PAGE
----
Spending Bill Saga: Here Is What Is in Store for the U.S. Navy
The fiscal year 2022 defense spending bill is one of the largest in recent years and heralds change for the U.S. Navy.
The Fiscal Year 2022 National Defense Authorization Act is slated to finance a slew of new Navy construction. In addition, it will give the military service a path forward with a few surprises.
The bill sets aside funding for three Arleigh Burke-class destroyers, one of the highly-anticipated Constellation-class frigates, and several other auxiliary salvage, rescue, resupply vessels and other ships.
Some Legacy Jets Stay . . .
The legislation stipulates that the Navy should purchase twelve more F/A-18E/F Super Hornets, the most advanced variant of the naval fighter, in order to “mitigate the Navy’s strike-fighter shortfall and bolster tactical fighter aircraft capacity.”
The Navy has previously stated that it wants nothing more to do with the fighter, explaining that the United States should shut down the Super Hornet line. The Navy believes that the Super Hornet wouldn’t be able to survive against threats they would likely face at the end of their service lives and instead would like to divert funds from the program into the Next Generation Air Dominance (NGAD) program, an initiative that would equip the Navy with a sixth-generation fighter jet.
. . . And Some Ships Too
Legislators are nixing the Navy’s ship retirement plans too. The Navy expressed a desire to retire seven Ticonderoga-class cruisers from service, though they will ultimately keep two and take just five off-line. Test from the legislation explains that the Navy can’t use any newly-authorized money “to retire, prepare to retire, inactivate, or place in storage more than five guided-missile cruisers,” though it remains unclear if they can choose which to retire and which to retain.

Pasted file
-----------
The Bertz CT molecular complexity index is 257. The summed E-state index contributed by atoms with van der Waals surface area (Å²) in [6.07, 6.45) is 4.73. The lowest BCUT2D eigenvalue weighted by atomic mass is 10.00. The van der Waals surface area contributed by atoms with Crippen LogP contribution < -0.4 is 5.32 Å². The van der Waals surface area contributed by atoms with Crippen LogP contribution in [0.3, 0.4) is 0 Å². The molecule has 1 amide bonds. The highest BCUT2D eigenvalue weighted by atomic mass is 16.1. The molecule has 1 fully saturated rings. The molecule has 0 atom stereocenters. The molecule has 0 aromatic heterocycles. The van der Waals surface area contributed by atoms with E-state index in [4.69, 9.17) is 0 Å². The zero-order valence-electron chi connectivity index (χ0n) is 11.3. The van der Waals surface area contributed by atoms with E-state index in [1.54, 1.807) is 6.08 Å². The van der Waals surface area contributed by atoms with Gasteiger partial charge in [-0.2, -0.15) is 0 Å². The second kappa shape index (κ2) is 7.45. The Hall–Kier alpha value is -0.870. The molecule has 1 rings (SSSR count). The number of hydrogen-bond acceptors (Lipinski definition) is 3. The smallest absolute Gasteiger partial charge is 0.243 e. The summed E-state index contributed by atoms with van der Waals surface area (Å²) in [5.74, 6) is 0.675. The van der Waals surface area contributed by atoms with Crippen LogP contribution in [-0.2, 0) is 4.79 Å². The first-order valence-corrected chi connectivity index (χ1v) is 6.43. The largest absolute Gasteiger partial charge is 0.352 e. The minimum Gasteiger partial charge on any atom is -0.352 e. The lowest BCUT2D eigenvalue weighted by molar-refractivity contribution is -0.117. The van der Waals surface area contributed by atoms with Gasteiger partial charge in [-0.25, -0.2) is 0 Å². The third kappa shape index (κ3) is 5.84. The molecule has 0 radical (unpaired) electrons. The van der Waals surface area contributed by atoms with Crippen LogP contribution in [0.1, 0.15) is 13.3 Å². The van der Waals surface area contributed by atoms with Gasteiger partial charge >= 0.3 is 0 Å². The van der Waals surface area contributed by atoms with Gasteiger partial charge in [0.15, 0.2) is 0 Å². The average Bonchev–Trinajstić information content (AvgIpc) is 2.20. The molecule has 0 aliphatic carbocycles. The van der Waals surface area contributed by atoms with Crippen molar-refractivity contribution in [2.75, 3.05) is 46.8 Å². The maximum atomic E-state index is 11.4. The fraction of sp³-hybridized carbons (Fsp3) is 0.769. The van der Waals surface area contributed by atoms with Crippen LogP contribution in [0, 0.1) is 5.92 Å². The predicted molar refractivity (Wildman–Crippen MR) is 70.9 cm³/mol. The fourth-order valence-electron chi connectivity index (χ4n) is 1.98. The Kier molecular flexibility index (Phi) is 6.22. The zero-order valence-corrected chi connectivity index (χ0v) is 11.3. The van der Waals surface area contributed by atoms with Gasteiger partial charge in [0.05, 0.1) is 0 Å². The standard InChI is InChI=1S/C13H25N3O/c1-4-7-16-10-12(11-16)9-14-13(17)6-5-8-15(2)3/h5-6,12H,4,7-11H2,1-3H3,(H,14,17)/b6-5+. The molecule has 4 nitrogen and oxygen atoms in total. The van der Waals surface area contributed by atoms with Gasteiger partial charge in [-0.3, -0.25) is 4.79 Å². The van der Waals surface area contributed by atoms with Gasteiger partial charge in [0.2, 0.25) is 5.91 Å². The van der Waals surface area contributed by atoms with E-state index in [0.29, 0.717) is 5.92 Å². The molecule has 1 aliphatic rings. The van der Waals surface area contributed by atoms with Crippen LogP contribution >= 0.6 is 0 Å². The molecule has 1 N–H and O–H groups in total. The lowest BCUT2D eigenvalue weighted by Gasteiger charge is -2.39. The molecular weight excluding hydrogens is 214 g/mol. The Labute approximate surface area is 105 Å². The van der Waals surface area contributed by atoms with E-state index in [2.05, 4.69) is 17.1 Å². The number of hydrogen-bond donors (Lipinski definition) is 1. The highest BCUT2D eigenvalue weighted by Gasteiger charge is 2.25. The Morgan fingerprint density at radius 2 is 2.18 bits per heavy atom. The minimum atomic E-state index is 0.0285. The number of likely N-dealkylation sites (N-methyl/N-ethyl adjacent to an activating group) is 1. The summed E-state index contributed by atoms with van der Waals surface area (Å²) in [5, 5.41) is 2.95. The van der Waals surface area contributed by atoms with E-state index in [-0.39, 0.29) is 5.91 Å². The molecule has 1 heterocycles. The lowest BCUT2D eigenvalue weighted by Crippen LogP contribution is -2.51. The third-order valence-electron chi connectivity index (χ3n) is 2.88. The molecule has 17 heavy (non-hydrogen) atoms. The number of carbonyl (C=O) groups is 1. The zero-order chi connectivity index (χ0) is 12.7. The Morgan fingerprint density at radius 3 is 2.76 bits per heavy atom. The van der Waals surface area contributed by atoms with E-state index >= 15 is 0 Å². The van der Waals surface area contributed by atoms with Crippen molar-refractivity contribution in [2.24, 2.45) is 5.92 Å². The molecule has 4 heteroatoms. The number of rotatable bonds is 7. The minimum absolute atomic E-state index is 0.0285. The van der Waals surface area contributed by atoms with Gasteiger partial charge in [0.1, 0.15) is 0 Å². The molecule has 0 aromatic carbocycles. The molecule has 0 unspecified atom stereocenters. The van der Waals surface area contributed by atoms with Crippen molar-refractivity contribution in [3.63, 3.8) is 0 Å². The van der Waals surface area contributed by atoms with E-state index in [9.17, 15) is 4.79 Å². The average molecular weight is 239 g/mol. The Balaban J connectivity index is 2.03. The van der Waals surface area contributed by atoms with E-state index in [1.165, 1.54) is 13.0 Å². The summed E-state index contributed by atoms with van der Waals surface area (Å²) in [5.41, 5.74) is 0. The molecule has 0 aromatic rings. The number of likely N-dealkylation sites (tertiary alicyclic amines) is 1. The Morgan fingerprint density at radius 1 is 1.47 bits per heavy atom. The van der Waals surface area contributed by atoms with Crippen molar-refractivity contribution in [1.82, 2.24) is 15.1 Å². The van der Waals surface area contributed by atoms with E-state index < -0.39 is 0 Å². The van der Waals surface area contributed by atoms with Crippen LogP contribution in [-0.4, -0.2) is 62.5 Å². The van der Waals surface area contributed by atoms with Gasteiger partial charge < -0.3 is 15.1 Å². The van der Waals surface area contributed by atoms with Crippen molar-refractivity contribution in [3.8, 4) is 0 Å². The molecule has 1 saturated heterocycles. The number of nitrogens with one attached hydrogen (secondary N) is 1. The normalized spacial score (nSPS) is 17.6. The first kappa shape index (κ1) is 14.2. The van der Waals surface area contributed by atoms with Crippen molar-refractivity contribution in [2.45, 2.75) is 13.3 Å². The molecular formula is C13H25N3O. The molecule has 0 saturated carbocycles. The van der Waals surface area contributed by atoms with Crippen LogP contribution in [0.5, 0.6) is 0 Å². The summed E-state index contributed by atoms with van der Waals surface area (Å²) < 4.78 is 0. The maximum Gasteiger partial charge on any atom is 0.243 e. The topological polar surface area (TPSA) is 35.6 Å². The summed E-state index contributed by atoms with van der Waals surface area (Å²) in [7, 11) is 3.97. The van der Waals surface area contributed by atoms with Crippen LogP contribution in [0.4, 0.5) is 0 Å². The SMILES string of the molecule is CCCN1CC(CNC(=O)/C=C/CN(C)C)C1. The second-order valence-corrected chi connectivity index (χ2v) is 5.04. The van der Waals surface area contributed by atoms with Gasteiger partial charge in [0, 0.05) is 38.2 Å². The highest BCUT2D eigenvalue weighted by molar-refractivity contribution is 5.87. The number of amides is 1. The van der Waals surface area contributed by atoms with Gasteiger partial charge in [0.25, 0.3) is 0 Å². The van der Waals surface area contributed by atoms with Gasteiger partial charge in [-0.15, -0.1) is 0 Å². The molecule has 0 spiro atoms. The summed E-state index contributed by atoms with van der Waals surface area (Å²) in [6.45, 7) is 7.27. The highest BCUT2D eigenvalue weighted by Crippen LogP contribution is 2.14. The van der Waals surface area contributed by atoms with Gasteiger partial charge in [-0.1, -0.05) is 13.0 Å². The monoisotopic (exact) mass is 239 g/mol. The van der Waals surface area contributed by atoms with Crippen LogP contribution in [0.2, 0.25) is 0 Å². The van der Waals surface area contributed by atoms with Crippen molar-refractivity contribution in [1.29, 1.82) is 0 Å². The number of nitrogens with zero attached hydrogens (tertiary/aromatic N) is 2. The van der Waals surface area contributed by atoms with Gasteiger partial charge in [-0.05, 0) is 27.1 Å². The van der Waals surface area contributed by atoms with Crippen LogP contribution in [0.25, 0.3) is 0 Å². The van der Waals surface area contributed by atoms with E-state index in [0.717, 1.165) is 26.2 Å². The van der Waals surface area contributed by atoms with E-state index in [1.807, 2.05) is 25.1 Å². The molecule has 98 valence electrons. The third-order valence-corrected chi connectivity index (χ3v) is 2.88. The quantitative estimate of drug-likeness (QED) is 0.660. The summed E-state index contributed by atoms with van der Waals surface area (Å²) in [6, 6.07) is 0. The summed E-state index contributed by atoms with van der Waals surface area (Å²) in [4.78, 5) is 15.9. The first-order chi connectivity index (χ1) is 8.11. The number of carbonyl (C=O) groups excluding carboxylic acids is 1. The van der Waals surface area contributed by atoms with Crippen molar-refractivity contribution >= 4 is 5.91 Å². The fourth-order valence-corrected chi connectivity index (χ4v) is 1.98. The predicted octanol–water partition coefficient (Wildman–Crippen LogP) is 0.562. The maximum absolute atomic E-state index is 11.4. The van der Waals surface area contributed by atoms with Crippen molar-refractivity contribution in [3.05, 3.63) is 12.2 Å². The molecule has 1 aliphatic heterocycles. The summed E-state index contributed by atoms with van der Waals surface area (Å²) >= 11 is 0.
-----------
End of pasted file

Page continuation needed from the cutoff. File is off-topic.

The cruisers made a splash recently when a think-tank hypothesized the Navy could leverage the cruiser’s robust anti-air defenses to protect the island of Guam by permanently stationing some cruisers around the island. Manned by a skeleton crew that would operate the ship’s air defenses, the cruisers could be an effective stop-gap air defense measure.
Additionally, the defense policy bill calls on the Navy to give an update on the Virginia-class submarine program, stipulating that the Secretary of the Navy has 120 days to do so after the bill becomes law.
The defense policy bill includes a nearly $25 billion increase in national defense spending compared to the fiscal year 2021 National Defense Authorization Act. Along with pay increases for service members, the fiscal year 2022 defense policy bill increases the Pentagon’s budget along with the six service branches.
Caleb Larson is a multimedia journalist and defense writer for the National Interest. A graduate of UCLA, he also holds a Master of Public Policy and lives in Berlin. He covers the intersection of conflict, security, and technology, focusing on American foreign policy, European security, and German society for both print and radio.